Buying the Cow: Why Branding is Commonly Concealed in TV Shows and Movies

July 26, 2019
Post by Nicholas J. Krob

 Have you ever been watching a TV show and noticed that certain logos on various products were covered with tape or otherwise concealed? Do you know why that is?

If you don’t, you’re not alone. 

In a controversial video posted last month by guitar giant Gibson, the company issued a warning stating that it was going to “fight to protect its intellectual property.” In doing so, the company specifically addressed “all the people in the film and television and commercial industry,” admonishing them for “taping over the logos on the headstock [of Gibson guitars].” The company warned that such a practice was “not enough to [avoid] trademark infringement.” 

This legal position, however, is about as strong as Gibson’s headstocks themselves (for the non-guitar players out there: not strong at all). Ordinary use of a Gibson guitar—headstock logo and all—in a TV show, film, or commercial will generally not be considered trademark infringement in the first place. If the mere display of branded objects in telling a story did constitute trademark infringement, virtually any TV show or movie you’ve ever seen would be liable dozens of times over.

So why then are logos so commonly obfuscated in TV shows? As is so commonly the case, the answer is money. 

Producing a TV show or movie is an expensive endeavor. One of the best ways for studios to offset this cost is through product placement. Companies are often willing to pay significant sums to have their products featured in TV shows and movies to build brand awareness. After all, it’s no mystery why so many men want to drive an Aston Martin.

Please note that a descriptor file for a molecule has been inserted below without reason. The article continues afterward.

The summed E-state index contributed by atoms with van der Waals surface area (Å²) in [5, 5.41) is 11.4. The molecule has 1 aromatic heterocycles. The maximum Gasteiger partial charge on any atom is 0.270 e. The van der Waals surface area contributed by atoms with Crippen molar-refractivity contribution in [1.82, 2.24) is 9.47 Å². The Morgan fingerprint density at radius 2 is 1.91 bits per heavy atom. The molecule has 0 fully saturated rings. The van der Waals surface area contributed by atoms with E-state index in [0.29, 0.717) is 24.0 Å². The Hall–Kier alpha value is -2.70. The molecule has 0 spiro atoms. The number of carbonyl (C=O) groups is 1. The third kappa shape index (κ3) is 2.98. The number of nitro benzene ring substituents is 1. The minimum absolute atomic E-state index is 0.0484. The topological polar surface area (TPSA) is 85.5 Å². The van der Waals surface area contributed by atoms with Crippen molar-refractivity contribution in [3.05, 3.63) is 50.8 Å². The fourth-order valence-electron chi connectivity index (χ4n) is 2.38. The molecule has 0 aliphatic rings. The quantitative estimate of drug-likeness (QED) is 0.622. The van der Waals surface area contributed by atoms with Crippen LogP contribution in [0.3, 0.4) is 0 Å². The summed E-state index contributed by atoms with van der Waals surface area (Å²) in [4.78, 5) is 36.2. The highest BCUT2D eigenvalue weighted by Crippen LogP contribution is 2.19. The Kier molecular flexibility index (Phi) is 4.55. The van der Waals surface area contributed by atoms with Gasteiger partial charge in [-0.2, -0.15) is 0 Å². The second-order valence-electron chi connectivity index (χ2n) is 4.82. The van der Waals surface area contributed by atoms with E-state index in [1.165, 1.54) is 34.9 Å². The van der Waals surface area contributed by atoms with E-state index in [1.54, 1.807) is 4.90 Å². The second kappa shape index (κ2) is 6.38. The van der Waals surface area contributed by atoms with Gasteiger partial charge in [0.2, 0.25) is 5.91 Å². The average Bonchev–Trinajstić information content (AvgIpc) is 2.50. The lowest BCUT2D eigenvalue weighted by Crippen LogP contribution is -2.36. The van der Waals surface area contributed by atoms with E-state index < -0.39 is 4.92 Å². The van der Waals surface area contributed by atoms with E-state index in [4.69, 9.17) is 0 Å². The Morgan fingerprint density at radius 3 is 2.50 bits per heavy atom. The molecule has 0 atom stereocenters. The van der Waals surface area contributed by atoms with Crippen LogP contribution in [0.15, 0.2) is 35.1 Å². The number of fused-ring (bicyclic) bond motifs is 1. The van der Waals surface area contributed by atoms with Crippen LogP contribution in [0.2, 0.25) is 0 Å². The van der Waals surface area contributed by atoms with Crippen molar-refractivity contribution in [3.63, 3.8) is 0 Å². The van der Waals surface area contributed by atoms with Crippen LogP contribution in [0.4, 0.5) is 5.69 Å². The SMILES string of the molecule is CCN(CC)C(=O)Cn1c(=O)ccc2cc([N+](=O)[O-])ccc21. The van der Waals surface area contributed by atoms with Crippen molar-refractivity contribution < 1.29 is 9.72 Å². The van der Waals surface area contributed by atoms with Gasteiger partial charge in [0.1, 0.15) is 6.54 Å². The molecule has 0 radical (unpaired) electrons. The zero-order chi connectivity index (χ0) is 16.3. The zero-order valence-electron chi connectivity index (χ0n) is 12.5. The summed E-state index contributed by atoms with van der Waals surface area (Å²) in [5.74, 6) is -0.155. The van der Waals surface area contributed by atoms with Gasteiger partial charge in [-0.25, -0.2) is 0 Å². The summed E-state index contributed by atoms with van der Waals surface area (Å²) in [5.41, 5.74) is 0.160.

With this, studios have an incentive to keep companies happy and to also ensure they don’t “give the milk for free,” so to speak. What company would pay millions of dollars to have its branding included on a TV show if the studio didn’t take any steps to remove the branding in the absence of such an arrangement? Similarly, what company would be happy paying so much with competing brands sharing the screen? By hiding branding as a default, studios are thus able to maximize leverage when monetizing their TV shows and movies.

In the wake of public backlash, Gibson took down its “Play Authentic” video. Perhaps they finally realized that the way to get the tape off their headstock logos was to pony up some cash rather than issue idle threats.

Nicholas Krob is an Intellectual Property Attorney at McKee, Voorhees & Sease, PLC specializing in Trademarks, Litigation, and Licensing. For additional information please visit or contact Nick directly via email at

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